To counter the physiological signals drift [26] the elicitation protocol always included a neutral stimulus before every emotionally non-neutral stimulus. Therefore, a session began with a 30 s neutral stimulus, a simple blue-green neutral background, to establish participants' baseline response. This particular appearance of the neutral screen was selected based on a study that identified blue-green, i.e. cyan, as a color with the best ratio between elicited positive and negative emotions.

Electrocardiogram (ECG) represents electrical activity of human heart. ECG is composite from 5 waves - P, Q, R, S and T. This signal could be measured by electrodes from human body in typical engagement. Signals from these electrodes are brought to simple electrical circuits with amplifiers and analogue - digital converters. The main problem of digitalized signal is interference with other noisy signals like power supply network 50 Hz frequency and breathing muscle artefacts. These noisy elements have to be removed before the signal is used for next data processing like heart rate frequency detection. Digital filters and signal processing should be designed very effective for next real-time applications in embedded devices. Heart rate frequency is very important health status information. The frequency measurement is used in many medical or sport applications like stress tests or life treating situation prediction. One of possible ways how to get heart rate frequency is compute it from the ECG signal. Heart rate frequency can be detected d from ECG signal by many methods and algorithms. Many algorithms for heart rate detection are based on QRS complex detection [27] and hear rate is computed like distance between QRS complexes. From original and normalized heart rate, skin conductance, respiration rate and skin temperature signals for each stimulation, 288 statistical features were calculated, based on 14 statistical methods: mean, standard deviation, mean of the first derivative, minimum, maximum, difference between maximum and mini-mum, mean of the offset, minimum of the offset, maximum of the offset, difference of means between two consecutive segments, difference of standard deviations between two consecutive segments, difference of means of the first derivative between two consecutive segments, mean of the absolute values of the first differences and mean of the absolute values of the second difference[18].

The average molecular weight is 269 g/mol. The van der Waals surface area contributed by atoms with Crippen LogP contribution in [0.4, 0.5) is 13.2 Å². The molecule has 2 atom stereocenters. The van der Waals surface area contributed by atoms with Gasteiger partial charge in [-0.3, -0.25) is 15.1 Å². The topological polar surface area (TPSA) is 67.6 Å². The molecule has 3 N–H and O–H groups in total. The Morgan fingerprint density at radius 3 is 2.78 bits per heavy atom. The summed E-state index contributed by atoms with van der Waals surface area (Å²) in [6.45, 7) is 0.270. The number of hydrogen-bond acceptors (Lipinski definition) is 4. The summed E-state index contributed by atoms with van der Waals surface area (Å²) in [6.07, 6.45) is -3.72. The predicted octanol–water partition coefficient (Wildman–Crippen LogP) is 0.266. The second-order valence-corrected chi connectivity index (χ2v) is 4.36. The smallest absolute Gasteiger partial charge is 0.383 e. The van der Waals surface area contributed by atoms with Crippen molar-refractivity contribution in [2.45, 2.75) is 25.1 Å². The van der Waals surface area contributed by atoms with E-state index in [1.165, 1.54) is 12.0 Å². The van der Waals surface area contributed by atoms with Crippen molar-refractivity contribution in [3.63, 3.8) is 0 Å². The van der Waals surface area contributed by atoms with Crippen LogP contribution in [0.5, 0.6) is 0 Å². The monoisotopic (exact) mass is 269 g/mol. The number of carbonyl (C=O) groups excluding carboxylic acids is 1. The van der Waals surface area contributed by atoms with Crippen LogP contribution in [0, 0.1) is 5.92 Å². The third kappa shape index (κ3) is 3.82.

Skin conductance response features